Cell Stimulation and Treatment with p38 MAPK Inhibitor

For microarray and quantitative PCR experiments, thawed cells were cultivated for 1 to 3 days at a density of 5×104 cells/cm2 in complete medium and silenced for 24 h in serum-free medium (DMEM containing 0.5% penicillin/streptomycin, 0.5% L-glutamine, 1% non essential amino acids 100-fold concentrate, 1mM Pyruvat, 0.1% SES1 Solution A, and 0.1% freshly added SES1 Solution B; Biochrom). Cells were stimulated for the indicated time with 10 ng/mL rh IL-1β (tebubio, Offenbach, Germany) in serum-free medium. Inhibitor-treated cells were preincubated for 15 min prior to stimulation and coincubated in parallel with 10 μM SB203580 (ratiopharm, Ulm) with a final DMSO-concentration of 0.1 % in the cultivation medium. For comparability, the same amount of DMSO was added to control cells. At the end of the stimulation period, cells were washed 2 times in sterile phosphate buffered saline (PBS) (PAA laboratories, Egelsbach, Germany) and lysed in 600 μl lysis buffer RLT (Qiagen, Hilden, Germany) per 106 cells. The overall cultivation time prior to cell lysis ranged from 7 to 9 days.

Microarray Experiment

To obtain enough RNA for the microarray experiment, cells of six different donors were pooled after thawing and split into three groups. One group served as control, one group was stimulated with IL-1β, and one group was incubated with SB203580 and IL-1β as described above. The stimulation time was 24 h. After cell lysis, a whole human genome oligo-microarray (Human Genome Oligo-Set-Version 2.0, Operon, Germany), representing 21,329 genes, was conducted at the Chip facility of Ulm according to Buchholz et al. (19). The experiment was performed three times with six different donors each. By using this experimental design with biological replication, we were able to assess biological variation despite the need to pool different donors (20).

Gene Ontologies

Genes that showed at least a two-fold regulation and a significance level of P < 0.05 in the microarray analysis were assigned to cellular components with the fatiGO program (21,22) using the level 5 filtering parameter. The affected cellular components were ranked according to the percentage of genes assigned to the respective component.

mRNA-Isolation and cDNA-Synthesis

For RNA-isolation from cultured cells, the RNeasy mini kit (Qiagen) was used according to the manufacturer’s instructions. Briefly, the cell lysate was mixed 1:1 with 70% ethanol, loaded on a mini column, and, after several washing steps and DNase digestion, the RNA was eluted in 30 μl of RNase free water. cDNA was synthesized with Omniscript RT (Qiagen) in accordance with the manufacturer’s instructions using 12 μl of RNA-solution.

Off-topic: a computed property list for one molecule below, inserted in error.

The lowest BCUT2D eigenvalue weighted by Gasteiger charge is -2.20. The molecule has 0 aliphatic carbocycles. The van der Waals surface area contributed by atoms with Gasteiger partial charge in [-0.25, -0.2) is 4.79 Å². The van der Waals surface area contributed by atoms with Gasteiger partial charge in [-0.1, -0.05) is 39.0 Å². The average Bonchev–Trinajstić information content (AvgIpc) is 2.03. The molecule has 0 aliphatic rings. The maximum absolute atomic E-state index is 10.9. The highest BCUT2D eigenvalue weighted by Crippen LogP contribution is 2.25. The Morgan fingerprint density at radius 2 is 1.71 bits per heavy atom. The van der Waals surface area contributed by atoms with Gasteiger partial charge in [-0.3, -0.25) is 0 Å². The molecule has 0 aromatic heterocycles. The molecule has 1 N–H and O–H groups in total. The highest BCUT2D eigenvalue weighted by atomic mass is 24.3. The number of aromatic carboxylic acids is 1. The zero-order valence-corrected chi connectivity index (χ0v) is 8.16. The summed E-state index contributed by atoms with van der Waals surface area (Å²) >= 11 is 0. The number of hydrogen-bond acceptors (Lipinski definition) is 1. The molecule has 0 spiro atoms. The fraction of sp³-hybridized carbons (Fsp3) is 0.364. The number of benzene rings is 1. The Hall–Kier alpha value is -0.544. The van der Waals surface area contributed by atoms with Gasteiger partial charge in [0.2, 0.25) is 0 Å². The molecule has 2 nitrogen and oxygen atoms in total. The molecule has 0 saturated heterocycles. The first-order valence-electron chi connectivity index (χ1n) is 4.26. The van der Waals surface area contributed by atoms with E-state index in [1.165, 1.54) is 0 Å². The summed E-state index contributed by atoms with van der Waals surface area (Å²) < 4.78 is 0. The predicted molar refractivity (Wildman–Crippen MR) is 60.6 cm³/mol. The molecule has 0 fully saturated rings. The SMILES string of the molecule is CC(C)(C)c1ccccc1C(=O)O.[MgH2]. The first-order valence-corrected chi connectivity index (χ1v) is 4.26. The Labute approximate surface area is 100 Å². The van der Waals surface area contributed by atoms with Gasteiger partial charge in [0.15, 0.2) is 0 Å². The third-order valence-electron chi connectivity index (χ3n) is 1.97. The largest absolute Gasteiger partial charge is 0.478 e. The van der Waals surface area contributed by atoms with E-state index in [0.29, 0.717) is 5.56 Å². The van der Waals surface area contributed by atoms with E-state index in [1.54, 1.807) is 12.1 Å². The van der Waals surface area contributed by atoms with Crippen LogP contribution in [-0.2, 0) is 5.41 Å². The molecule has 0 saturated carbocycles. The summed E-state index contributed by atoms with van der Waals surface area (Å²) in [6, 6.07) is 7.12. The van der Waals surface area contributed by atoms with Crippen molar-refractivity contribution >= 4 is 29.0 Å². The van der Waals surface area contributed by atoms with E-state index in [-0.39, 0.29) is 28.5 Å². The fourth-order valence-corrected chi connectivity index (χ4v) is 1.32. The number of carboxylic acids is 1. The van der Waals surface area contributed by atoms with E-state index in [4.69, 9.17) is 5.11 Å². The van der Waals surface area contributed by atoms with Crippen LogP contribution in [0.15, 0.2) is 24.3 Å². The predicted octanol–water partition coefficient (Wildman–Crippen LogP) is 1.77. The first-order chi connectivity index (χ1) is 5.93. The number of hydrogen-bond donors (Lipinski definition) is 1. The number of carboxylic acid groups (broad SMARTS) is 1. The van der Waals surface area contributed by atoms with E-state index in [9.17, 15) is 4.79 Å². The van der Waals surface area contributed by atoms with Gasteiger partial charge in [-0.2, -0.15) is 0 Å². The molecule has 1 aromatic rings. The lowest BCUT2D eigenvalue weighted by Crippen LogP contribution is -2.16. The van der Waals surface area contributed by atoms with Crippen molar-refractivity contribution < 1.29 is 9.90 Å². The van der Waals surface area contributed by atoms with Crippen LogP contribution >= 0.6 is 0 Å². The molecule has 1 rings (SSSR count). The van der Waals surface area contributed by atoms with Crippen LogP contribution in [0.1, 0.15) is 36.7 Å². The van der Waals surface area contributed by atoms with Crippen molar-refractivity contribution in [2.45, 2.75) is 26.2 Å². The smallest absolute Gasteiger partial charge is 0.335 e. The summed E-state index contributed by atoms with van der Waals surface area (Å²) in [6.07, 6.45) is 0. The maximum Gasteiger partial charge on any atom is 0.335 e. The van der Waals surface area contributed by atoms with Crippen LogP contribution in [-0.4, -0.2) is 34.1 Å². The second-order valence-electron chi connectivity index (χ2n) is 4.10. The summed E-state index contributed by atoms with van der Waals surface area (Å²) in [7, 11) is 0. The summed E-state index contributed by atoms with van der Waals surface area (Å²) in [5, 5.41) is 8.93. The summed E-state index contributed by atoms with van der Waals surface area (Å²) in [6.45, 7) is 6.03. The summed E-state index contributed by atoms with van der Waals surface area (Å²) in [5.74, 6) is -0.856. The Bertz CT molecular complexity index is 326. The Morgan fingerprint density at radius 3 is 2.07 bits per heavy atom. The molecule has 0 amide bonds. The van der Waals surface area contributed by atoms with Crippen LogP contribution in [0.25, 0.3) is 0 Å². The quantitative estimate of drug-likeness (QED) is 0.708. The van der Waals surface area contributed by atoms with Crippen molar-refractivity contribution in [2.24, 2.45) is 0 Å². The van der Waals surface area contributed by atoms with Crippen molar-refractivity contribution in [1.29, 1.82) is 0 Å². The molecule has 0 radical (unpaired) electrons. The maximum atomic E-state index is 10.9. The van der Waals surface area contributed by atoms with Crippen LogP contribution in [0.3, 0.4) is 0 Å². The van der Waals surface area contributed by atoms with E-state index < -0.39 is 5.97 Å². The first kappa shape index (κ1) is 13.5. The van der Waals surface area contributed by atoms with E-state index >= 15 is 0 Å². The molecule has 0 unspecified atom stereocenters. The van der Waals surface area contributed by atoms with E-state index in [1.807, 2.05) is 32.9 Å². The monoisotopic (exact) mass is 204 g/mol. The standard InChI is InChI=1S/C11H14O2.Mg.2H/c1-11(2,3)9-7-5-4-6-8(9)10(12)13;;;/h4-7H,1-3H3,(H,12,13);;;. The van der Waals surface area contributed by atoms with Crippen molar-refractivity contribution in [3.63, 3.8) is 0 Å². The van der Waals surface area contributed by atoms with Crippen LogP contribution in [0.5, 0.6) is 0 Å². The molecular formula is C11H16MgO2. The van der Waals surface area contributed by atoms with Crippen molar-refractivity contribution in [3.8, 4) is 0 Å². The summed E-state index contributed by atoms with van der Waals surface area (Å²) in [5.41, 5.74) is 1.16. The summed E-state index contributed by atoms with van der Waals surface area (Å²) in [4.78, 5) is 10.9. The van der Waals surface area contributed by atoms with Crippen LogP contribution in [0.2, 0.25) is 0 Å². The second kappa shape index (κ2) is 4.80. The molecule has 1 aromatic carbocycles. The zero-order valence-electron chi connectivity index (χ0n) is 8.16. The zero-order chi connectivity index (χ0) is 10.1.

Polymerase Chain Reaction (PCR)

Semiquantitative reverse transcriptase (RT) PCR was used to detect human Col2 (collagen type II), Acan (aggrecan), Comp (cartilage oligomeric matrix protein), and Gapdh (glyceraldehyde-3-phosphate dehydrogenase). Primers are given in Table 1. The PCR was performed using HotStar-Taq Plus polymerase and buffer set (Qiagen) according to the manufacturer’s instructions. Quantitative real-time PCR was used to detect human Fhl1, Fhl2, Lasp1, Pdlim1, Tubb, and Vim in human articular chondrocytes. The primers (Table 1) were designed using Primer 3 software (23). To obtain quantifiable results for all genes, specific standard curves using sequence-specific control probes were performed in parallel to the analyses. Therefore, a gene-specific cDNA fragment was amplified for each gene, using the specified primers (Table 1), and purified by using the NucleoSpin Extract Kit (Macherey-Nagel, Düren, Germany). The sequences were cloned into the pCR 2.1 TOPO vector using the TOPO TA Cloning Kit (Invitrogen, Karlsruhe, Germany) and plasmids were extracted using the Qiafilter Plasmid Midi Kit (Qiagen). The purified plasmids were quantified by measuring the absorbance at 260 nm in a spectrophotometer (GE Healthcare, München, Germany) and the inserts of the plasmids were sequenced for confirmation of correct amplification products of the specific primers. Expression of the genes was detected with the AbiPrism 7000 system (Applera, Darmstadt, Germany). For all analyzed genes, the Invitrogen Platinum SYBR qPCR SuperMix UDG (Invitrogen) was used according to the manufacturer’s instructions, except Vim, for which Power SYBR Green PCR Master Mix (Applied Biosystems) was utilized. 18SrRNA was used as endogenous control, the applied concentration of all primers was 1 μM. For the standard curve, 120, 1,200, 12,000, 120,000 and 1,200,000 molecules per assay were employed (all in triplicate). For real-time PCR, six different donors were analyzed.

Table 1
Primers

Cell Staining and Phase Contrast Microscopy

For FHL2 and actin filament staining, chondrocytes were seeded onto Permanox slides (Nunc GmbH, KG, Wiesbaden) and cultivated for 2 to 3 days in complete medium. Afterward, cells were stimulated as described above and subsequently fixed in 3.7% formaldehyde (Mallinckrodt Baker, Griesheim, Germany) in PBS for 5 min. Actin-labeling was performed with Phalloidin-FITC (Sigma-Aldrich, Fluka) for 40 min at room temperature protected from light. Bound FITC-conjugated Phalloidin was visualized by fluorescence microscopy (Zeiss Axioskop 2 mot plus, Oberkochen, Germany). For FHL2 staining, cells were incubated with anti-Fhl2 mAB clone F4B2 (dilution 1:2, gift of Victor Wixler, Muenster, Germany) for 1 h after permeabilization with 0.1% Triton X-100 (Merck, Darmstadt, Germany). Bound antibodies were visualized with DakoCytomation LSAB2 System-HRP (Dako, Hamburg, Germany). For morphological studies, cells were seeded in parallel on 12-well plates, treated equally and examined after the indicated time by inverse phase contrast microscopy.